Looking for fun ways to get your child back back in the learning mind-set at the end of summer break?
With plenty of sunshine during the summer months, it’s the perfect time to try making a paper plate sundial.
Your child will get plenty of practice telling time, learning about the Earth’s rotation and its affect on shadows, doing a little bit of writing, and even get some time outside.
Plus, this one is also easy enough for kids to do on their own, making it one of our favorite simple STEM activities for kids.
Before the invention of modern clocks and watches, ancient people people watched the position of the sun and the shadow on a sundial to help keep track of time.
In this activity your child will make a homemade sundial and discover how to use the sun to keep track of time.
This solar STEM activity is fun, quick to set-up, and uses materials you probably already have at home, making it a win-win for everyone involved.
Paper Plate Sundial STEM Activity
- Sturdy Paper Plate
- Sharpened Pencil
- Permanent Marker
Use the point of your pencil to poke a hole in the center of your paper plate. Try not to make the hole any bigger than it needs to be. Having a snug fit will help keep the pencil stable.
The plate should be upside down, with the pencil poking through so the eraser end can rest flat on the ground beneath the plate.
Use a bit of tape to secure the pencil with the pointed end standing up. For best results you want your pencil to be straight up and down (perpendicular to the paper plate).
Check the clock. A few minutes before the clock strikes the next hour, take your materials outside and place your plate in a flate area that gets plenty of sunshine. (This will allow you to start marking the hours on your sundial right away.)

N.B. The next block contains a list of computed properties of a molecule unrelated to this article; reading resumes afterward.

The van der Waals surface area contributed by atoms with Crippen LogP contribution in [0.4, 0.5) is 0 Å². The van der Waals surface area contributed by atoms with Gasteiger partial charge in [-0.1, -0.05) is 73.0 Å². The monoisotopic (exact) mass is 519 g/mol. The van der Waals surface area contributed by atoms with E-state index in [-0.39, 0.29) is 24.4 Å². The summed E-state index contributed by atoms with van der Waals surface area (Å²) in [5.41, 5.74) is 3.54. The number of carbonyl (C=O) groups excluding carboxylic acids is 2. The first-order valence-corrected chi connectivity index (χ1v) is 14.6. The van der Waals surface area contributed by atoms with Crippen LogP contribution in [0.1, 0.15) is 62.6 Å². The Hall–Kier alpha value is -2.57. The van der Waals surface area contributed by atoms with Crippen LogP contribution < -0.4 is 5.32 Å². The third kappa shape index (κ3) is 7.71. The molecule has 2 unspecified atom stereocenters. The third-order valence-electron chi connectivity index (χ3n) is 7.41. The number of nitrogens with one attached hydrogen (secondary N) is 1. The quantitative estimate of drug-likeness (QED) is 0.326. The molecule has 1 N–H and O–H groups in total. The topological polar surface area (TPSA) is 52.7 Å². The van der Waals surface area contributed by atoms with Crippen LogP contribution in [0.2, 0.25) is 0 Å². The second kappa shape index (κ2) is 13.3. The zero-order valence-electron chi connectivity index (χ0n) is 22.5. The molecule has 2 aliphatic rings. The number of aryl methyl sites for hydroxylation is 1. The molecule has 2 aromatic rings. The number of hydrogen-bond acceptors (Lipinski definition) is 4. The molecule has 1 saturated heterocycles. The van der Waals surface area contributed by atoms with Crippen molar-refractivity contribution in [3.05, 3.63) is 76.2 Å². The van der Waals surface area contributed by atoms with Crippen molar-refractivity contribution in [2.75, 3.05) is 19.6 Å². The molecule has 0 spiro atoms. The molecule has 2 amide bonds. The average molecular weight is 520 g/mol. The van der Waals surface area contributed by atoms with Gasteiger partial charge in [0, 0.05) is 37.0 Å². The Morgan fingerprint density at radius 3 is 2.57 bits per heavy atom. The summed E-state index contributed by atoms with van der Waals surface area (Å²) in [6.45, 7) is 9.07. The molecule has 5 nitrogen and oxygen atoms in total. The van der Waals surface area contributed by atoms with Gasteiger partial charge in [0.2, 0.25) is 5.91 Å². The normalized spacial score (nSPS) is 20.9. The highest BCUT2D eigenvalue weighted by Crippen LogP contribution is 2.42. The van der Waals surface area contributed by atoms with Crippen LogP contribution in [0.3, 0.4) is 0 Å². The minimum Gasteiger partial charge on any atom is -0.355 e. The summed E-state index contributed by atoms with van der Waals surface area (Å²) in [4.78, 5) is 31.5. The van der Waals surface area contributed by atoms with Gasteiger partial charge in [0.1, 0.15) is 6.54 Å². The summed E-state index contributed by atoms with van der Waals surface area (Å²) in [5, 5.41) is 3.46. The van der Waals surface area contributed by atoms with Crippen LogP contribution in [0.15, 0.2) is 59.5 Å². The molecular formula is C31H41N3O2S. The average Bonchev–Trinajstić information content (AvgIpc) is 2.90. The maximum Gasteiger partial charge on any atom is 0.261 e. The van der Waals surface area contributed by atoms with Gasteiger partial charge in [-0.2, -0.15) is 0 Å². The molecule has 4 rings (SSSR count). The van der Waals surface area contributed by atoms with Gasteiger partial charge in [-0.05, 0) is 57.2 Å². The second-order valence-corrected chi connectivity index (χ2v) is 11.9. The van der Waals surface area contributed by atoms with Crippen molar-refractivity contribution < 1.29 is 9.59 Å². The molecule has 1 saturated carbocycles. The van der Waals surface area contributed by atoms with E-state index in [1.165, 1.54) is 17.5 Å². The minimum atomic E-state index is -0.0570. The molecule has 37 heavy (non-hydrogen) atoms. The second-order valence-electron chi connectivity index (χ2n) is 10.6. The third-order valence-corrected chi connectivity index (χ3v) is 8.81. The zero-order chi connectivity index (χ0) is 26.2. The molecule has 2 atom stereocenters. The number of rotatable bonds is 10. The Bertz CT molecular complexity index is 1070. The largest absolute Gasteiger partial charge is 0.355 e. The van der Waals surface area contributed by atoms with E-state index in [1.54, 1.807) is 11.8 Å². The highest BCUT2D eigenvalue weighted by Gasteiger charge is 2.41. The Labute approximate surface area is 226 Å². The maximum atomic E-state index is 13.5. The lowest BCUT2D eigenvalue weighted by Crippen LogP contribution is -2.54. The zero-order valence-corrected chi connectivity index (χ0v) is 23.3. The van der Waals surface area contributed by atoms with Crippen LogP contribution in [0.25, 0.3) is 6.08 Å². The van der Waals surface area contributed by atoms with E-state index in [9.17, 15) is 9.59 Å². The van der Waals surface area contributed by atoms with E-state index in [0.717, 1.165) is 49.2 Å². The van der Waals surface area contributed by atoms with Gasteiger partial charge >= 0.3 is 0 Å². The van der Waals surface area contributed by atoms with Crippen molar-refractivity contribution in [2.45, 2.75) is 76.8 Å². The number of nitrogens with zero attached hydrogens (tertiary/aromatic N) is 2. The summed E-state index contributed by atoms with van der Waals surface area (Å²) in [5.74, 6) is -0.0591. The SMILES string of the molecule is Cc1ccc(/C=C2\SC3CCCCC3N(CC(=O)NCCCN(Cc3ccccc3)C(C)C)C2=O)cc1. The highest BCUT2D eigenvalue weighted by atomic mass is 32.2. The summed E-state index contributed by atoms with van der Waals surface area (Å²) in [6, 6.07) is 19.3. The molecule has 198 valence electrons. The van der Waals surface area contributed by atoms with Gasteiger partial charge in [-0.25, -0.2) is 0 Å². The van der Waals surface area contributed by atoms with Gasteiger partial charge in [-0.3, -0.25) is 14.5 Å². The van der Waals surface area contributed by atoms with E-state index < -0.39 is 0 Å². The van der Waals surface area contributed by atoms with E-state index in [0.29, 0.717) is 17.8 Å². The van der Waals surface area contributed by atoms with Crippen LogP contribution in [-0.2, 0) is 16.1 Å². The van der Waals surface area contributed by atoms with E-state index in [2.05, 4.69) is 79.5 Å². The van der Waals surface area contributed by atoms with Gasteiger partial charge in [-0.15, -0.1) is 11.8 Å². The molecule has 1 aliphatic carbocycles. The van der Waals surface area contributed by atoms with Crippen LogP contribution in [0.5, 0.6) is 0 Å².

Either tape the rim of the plate to the ground, or use a few small rocks to help weigh it down so it doesn’t blow away.
Each hour on the hour go outside and use your permanent marker to draw a line along the pencil’s shadow on the plate. Write the time next to the line you draw.
Try to do this several hours in a row if possible. Do you notice any patterns?
If weather permits, leave your sundial outside overnight and check its accuracy the next day.
How a Sundial Works:
People can use sundials to keep track of time by observing where the shadow falls on the surface of the sundial.
During the day the sun seems to move across the sky because the Earth is slowly spinning on its axis. The different position of the sun in the sky during the day causes the shadow on the sundial to change.
Each day the sun is close to the same position in the sky as it was the day before at that same time. This allows your homemade sundial to be fairly accurate.
You will also notice that when the sun’s position changes, the length of the shadow on the sundial also changes.
In the morning the shadow continues to get shorter and shorter and noon approaches. Then, in the afternoon, the shadow gets longer and longer.
Extensions for the Paper Plate Sundial STEM Activity
- Try making a more permanent sundial by sticking a strong stick into the ground and placing rocks around it to mark the hours. You can even write the hours with permanent marker on the rocks. It could be a fun addition to an outdoor play area or flower garden.
- Stand in the driveway or on a sidewalk and have someone trace your shadow with sidewalk chalk. Mark the time next to your shadow. Go back and do this again, standing in the same spot. Check out how the shape and direction of your shadow changes in your human sundial.
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